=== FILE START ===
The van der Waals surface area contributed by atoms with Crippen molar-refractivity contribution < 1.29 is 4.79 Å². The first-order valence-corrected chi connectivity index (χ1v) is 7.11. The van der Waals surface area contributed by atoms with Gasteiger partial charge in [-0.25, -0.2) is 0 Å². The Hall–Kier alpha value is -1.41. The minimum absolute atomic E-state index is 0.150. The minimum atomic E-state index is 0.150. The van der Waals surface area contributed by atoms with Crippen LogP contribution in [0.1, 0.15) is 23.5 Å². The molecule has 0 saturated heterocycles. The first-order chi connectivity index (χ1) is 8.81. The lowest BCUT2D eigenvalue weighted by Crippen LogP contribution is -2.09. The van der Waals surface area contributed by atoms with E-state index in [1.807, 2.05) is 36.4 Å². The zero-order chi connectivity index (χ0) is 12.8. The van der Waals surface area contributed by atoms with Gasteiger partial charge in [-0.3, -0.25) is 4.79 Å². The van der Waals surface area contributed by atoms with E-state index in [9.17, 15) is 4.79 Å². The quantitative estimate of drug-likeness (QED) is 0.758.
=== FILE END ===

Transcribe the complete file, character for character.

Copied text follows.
The van der Waals surface area contributed by atoms with Crippen molar-refractivity contribution < 1.29 is 4.79 Å². The first-order valence-corrected chi connectivity index (χ1v) is 7.11. The van der Waals surface area contributed by atoms with Gasteiger partial charge in [-0.25, -0.2) is 0 Å². The Hall–Kier alpha value is -1.41. The minimum absolute atomic E-state index is 0.150. The minimum atomic E-state index is 0.150. The van der Waals surface area contributed by atoms with Crippen LogP contribution in [0.1, 0.15) is 23.5 Å². The molecule has 0 saturated heterocycles. The first-order chi connectivity index (χ1) is 8.81. The lowest BCUT2D eigenvalue weighted by Crippen LogP contribution is -2.09. The van der Waals surface area contributed by atoms with E-state index in [1.807, 2.05) is 36.4 Å². The zero-order chi connectivity index (χ0) is 12.8. The van der Waals surface area contributed by atoms with Gasteiger partial charge in [-0.3, -0.25) is 4.79 Å². The van der Waals surface area contributed by atoms with E-state index in [9.17, 15) is 4.79 Å². The quantitative estimate of drug-likeness (QED) is 0.758.